Food was not an issue for the children as they love pasta and pizza. You can often walk into a Salumeria and ask for a bread roll and any sliced meat you choose. Many shops also sold pizza by its weight so you can have whatever size piece you like. My children mostly went for the plain Margherita (tomato and oregano) or pizza covered by prosciutto crudo or ham as we know it.
Remember to ask the locals for the best places to eat which caters for children. Always have a back pack with water and snacks in it that you can purchase from a supermercato (supermarket). It is cheaper to buy bulk packs of water although many places such as Rome have fresh water constantly flowing out of their drinking taps. However if you are not sure take drinking water with you. Also remember that most establishments use long life milk so get fresh milk from supermarkets also.
Another thing to consider is taking with you packs of cards and smaller games that they can play with when back at the hotel. Television is not usually an option unless they can understand the language. We asked Passion for Italy to find places with pools or near the coast so that the children could have time out swimming. Please bear in mind that if you are driving that you find places that cater also for your car as it can be expensive paying for car parking.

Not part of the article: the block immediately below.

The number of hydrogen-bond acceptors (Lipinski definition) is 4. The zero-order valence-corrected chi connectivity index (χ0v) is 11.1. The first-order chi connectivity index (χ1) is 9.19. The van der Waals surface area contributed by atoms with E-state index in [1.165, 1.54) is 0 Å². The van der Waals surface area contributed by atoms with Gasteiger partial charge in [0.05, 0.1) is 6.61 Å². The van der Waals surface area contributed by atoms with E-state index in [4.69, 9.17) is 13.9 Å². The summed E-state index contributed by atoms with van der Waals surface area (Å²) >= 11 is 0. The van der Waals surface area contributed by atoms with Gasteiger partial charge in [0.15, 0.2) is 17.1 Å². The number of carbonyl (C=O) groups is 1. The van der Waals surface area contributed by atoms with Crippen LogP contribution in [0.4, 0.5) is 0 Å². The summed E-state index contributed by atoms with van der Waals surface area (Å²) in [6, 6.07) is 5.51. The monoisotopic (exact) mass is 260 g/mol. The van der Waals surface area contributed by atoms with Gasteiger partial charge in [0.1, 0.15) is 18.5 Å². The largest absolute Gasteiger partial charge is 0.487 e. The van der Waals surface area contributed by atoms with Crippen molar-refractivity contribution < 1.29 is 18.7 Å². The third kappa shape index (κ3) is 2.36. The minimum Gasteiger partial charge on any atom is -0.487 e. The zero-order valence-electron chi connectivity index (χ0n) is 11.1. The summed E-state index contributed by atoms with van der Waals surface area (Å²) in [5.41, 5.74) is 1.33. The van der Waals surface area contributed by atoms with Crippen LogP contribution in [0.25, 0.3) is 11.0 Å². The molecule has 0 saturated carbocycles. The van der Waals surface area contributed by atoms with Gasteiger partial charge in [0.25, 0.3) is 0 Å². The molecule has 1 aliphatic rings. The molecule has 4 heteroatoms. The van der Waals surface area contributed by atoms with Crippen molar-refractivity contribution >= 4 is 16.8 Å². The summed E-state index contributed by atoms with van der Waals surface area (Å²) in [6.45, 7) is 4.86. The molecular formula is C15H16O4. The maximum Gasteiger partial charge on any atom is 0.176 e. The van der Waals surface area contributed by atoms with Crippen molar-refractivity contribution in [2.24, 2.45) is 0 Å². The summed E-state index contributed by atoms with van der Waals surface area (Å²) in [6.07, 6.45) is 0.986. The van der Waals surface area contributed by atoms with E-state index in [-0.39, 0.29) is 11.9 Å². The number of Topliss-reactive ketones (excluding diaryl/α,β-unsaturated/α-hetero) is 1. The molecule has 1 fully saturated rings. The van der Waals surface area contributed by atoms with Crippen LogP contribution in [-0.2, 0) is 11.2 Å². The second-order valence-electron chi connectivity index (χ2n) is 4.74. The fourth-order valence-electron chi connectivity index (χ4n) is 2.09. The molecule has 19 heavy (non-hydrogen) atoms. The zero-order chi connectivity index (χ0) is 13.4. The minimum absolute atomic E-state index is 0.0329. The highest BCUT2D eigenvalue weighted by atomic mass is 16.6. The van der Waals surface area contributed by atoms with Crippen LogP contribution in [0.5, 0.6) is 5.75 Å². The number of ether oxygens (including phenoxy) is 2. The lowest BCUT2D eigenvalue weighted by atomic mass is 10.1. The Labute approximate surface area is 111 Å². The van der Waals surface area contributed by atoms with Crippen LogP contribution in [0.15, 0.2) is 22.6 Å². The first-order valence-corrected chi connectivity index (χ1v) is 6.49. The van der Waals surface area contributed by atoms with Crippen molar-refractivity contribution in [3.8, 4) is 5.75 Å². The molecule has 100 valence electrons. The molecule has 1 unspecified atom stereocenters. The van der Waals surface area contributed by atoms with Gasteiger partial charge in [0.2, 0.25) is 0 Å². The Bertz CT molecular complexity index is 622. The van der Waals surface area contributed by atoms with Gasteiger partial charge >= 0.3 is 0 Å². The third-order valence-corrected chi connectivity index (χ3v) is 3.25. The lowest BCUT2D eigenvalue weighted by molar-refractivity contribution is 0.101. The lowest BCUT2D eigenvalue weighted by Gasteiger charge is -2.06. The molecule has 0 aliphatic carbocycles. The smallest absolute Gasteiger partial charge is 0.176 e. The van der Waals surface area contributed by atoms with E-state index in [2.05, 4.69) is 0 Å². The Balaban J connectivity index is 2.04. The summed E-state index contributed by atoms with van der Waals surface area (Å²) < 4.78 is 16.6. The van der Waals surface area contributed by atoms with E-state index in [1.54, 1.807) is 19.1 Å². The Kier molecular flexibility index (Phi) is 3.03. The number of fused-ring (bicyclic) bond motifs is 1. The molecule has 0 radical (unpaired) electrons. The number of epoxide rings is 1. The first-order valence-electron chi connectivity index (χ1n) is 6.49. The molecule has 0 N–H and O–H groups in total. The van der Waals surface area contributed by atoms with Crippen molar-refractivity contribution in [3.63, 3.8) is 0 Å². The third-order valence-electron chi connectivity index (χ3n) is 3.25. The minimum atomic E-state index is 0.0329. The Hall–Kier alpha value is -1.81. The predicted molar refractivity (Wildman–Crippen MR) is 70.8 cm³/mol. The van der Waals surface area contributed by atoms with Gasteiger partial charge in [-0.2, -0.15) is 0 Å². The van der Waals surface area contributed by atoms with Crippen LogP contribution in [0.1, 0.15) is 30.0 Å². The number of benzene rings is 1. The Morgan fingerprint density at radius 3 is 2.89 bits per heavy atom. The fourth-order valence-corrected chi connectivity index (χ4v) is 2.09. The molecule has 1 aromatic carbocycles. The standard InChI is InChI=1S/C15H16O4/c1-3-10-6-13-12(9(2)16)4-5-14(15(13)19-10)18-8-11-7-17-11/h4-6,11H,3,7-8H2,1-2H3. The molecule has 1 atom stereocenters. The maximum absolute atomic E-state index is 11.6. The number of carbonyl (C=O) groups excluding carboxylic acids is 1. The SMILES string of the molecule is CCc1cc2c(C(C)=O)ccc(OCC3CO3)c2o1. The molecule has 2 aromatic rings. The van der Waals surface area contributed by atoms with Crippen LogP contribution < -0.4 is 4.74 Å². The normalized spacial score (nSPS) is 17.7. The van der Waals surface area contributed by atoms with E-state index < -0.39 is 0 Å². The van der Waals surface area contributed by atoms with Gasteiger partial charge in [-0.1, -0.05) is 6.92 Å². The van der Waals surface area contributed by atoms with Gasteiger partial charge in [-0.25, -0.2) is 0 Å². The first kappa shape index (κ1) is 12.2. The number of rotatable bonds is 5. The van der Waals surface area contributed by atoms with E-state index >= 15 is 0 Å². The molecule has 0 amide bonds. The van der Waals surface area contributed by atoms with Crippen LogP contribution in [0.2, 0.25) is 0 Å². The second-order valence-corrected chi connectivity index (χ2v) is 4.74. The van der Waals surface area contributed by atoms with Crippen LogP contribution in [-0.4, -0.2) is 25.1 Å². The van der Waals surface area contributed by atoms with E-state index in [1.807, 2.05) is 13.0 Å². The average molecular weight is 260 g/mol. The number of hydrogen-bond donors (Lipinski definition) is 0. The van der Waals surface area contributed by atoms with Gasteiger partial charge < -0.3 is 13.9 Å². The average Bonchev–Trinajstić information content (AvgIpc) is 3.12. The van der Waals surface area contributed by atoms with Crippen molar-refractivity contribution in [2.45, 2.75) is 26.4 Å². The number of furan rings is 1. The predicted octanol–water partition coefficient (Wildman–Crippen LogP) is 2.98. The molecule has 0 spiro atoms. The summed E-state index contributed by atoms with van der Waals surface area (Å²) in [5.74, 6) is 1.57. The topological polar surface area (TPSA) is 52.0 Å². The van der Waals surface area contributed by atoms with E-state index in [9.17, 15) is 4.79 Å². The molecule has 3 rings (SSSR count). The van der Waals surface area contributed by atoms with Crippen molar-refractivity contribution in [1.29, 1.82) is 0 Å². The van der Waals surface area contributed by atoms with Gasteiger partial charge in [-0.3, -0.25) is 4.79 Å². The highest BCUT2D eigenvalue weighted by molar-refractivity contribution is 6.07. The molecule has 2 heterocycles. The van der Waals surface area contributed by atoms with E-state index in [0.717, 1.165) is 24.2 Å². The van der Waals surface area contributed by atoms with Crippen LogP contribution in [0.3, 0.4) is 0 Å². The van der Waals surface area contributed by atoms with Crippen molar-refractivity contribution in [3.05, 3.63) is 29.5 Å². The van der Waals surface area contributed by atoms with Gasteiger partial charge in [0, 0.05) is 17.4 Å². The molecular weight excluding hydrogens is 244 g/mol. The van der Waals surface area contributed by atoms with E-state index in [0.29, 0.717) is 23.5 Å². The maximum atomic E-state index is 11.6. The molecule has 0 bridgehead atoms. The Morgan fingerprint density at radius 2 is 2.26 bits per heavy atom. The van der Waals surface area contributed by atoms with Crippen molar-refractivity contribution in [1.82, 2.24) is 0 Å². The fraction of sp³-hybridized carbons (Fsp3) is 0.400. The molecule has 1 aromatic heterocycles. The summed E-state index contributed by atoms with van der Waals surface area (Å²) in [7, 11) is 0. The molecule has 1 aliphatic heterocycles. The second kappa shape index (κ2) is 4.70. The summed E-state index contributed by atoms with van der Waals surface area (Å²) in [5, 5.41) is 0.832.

While travelling remember to not always head to the major cities and sights and head to some of the smaller towns. The children will love the old fashioned bakeries, animals in the streets and grape vines growing over the doorways. Each afternoon is time where streets are closed off and all the towns people gather and walk around saying hello to each other. You will all enjoy the relaxed atmosphere and quickly fall into a new way of life.
Lastly you may also be wondering about missing school. After consultation with a few teachers it seemed they felt that the life lesson the children were attaining by doing an overseas trip would outweigh any schooling they could miss. Teachers can give you homework to take with you which I found hard finding the time for. However they were told to write a journal each day of their adventures which they could relay back to their classmates or use it to remind themselves of what they did. This was an easier option but they must write it each day.
It will be an experience not easily forgotten. I would travel again with my kids and maybe consider a farm stay next time. There are many options open to families so ask Passion for Italy Travel. Our last stop was Rome where we dropped the car off and stayed in a hotel for three nights to relax and get ready for our journey home. We did not do a stopover on the way home which worked fine.
The children easily slept on the plane and played on their games consoles included on most overseas flights. We always asked to be near the toilets and were situated in the middle row so that we were all together. Have some warm clothes on board and socks on their feet as the temperature inside the aeroplane is quite cold.
Now start planning and enjoy your adventure as much as we did!